What was the transition point where MMA went from an exhibition to a legitimate sport? To some, it may seem that the roots of its legitimacy began in 2000 when the first unified rules of MMA were formed in New Jersey and California. Prior to the first UFC, there had been a handful of hybrid fighting style promotions out of Japan. They classified it as hybrid fighting, where by the combatants competed in contests that combined kickboxing and grappling. Shooto and Universal Wrestling Federation or UWFI respectively, can be considered the first hybrid, true MMA organization. I know that a lot of MMA purists loathe the comparison between MMA and professional wrestling, but as far as the beginnings of MMA as a sport or concerned, the roots are deep within Japanese professional wrestling.

Shooto is considered the first true MMA organization in the world according to Sherdog.com. The word ‘shooto’ is a derivative of the term ‘shoot’ or ‘shooter,’ referring to a wrestler who can shoot, or fight legitimately. A “shooter” is a person that has the ability to fight for real within the context of pro-wrestling. Within the professional wrestling lexicon, the term ‘shoot’ refers to a real fight, as opposed to a “worked” or staged fight. In Japan, Shoot fight organizations arose from a group of professional wrestlers deciding to shoot or fight for real.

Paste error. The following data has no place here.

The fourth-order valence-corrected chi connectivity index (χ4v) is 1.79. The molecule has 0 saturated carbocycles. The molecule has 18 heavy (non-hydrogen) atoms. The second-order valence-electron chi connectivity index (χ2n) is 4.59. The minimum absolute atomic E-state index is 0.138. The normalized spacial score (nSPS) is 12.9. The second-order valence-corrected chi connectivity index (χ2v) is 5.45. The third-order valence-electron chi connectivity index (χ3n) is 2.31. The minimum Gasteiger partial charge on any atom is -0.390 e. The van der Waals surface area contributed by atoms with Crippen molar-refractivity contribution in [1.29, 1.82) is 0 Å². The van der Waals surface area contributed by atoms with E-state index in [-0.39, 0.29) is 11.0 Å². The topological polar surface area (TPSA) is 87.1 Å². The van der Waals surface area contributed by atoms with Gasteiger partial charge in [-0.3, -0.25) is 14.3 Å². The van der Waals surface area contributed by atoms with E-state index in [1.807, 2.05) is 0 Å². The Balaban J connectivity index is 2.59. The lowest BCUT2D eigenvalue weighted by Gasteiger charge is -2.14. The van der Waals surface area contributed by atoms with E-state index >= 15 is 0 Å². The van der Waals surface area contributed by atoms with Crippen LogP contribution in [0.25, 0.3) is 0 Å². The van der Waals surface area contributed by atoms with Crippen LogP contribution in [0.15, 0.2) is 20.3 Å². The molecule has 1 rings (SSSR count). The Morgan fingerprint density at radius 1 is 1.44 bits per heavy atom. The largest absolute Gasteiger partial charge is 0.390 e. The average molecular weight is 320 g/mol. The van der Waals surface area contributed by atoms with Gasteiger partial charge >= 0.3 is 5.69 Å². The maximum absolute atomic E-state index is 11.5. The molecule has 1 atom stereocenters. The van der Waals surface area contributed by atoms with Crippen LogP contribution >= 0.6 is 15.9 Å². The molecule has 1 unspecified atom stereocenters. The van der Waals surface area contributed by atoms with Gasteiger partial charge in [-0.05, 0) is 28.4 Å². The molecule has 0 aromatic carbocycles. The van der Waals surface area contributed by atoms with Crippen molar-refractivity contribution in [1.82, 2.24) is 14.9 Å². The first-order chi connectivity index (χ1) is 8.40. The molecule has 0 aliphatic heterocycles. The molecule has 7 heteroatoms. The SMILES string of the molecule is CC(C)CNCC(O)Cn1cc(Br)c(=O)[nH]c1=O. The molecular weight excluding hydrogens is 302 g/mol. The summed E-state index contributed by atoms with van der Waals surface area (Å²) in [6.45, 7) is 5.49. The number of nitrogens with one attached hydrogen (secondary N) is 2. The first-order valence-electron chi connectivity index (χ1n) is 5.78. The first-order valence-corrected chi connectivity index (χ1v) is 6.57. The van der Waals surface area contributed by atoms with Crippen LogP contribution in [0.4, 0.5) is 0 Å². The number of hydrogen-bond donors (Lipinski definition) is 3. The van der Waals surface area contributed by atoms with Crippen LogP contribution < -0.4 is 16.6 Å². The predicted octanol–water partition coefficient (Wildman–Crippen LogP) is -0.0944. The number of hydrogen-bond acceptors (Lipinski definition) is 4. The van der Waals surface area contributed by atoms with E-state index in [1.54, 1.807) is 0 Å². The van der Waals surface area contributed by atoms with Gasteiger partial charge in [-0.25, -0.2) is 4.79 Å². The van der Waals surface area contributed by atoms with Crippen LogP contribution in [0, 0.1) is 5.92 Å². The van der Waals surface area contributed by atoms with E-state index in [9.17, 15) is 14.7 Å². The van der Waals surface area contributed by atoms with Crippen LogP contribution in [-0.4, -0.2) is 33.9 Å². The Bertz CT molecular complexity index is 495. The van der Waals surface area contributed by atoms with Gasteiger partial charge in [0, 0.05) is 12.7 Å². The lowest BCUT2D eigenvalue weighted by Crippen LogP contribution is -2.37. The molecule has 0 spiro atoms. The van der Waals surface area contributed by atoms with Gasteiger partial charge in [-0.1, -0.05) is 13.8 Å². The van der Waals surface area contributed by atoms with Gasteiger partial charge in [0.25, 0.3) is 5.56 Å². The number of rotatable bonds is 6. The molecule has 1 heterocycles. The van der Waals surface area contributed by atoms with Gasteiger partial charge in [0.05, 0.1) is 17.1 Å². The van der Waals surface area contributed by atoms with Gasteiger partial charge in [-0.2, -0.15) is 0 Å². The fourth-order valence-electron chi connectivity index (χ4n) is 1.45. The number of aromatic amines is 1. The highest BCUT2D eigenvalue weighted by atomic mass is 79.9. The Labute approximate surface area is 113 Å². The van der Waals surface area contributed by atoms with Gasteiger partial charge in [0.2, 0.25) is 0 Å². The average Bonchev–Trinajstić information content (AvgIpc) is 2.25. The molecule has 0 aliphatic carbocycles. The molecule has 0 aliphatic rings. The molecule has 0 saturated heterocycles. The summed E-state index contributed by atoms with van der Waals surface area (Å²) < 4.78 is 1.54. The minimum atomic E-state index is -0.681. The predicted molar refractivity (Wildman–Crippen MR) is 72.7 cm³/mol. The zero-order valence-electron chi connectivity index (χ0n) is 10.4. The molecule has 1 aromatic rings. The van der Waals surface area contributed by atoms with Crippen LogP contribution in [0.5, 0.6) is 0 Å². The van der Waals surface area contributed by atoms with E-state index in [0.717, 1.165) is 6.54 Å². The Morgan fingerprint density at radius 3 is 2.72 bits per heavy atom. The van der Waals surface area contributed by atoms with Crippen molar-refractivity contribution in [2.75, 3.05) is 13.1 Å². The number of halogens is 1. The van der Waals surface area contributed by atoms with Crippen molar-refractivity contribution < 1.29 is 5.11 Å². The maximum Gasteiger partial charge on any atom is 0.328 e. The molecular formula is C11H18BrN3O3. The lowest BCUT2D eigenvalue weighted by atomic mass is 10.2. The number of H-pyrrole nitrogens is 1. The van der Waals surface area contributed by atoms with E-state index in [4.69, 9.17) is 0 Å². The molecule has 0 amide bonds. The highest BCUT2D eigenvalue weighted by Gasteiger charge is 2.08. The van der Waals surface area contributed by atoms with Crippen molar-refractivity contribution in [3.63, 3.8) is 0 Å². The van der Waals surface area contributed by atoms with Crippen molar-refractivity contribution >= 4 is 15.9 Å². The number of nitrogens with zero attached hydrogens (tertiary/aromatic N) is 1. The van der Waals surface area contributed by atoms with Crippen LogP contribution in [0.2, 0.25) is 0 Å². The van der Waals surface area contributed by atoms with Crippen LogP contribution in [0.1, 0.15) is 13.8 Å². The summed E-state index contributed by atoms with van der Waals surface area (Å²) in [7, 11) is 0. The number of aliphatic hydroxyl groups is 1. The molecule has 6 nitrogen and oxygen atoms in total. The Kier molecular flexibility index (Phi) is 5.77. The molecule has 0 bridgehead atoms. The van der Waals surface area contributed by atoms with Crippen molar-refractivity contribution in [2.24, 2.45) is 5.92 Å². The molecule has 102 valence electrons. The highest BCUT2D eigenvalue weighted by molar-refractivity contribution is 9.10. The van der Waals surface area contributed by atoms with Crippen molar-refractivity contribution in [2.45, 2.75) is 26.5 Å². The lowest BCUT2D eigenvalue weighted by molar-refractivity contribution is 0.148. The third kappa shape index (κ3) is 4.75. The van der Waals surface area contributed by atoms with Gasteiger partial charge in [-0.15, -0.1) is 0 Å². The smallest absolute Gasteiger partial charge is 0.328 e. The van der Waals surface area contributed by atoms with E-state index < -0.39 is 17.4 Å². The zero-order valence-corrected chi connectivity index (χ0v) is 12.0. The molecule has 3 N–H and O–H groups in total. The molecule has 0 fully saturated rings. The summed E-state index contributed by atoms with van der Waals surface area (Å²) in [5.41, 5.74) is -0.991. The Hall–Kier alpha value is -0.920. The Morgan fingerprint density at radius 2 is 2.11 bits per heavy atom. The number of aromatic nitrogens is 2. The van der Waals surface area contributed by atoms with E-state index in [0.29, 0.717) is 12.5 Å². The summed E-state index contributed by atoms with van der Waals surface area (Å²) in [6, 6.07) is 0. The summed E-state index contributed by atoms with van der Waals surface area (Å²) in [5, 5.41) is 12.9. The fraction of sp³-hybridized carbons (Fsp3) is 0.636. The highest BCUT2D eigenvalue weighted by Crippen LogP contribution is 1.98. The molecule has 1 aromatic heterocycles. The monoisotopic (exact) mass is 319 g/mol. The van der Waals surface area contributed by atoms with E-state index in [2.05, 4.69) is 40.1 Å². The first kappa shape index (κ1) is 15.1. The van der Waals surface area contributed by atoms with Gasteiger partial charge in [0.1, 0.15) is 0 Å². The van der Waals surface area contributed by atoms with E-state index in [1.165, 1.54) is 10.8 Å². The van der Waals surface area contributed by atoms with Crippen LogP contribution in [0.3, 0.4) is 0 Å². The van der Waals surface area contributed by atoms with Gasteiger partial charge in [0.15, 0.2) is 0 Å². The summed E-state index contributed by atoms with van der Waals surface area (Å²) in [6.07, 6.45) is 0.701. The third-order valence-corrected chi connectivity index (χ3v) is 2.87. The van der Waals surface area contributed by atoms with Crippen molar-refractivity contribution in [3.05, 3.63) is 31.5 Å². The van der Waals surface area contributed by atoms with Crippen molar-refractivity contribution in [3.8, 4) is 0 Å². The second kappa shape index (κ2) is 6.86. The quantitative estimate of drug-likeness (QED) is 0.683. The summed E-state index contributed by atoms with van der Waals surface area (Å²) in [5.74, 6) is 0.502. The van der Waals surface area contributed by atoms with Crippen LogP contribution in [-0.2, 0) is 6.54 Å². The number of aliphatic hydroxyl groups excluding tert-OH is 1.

Shooto was created by former professional wrestler Satoru Sayama (Tiger Mask) in 1986. Shooto was not just the name of the organization but also a Martial Art style of fighting in its own right, developed by Sayama. Sayama created Shooto as a sport competition whereby the combatants would compete in a shoot style fight. The first Professional Shooto event was held in 1989. This style wasn’t so much of a stretch for these Japanese professional wrestlers, as many, if not most, had a martial art or amateur wrestling background.

Early Shooto rules allowed punches to the body and open hand palm strikes to the head. All forms of grappling were allowed. The Shooto promotion had its first professional event in 1989, at which time gloves were implemented into the rules allowing punches to the head. Shooto also established a class system based on the experience level of the fighters where the amateurs would work their way up from D to A class level fighters. An A Class, or professional level contest, consisted of three rounds, each five minutes in duration. Strikes to the head were allowed and submissions were legal. Except biting. No one ever allows biting. Unless it’s between two consenting adults.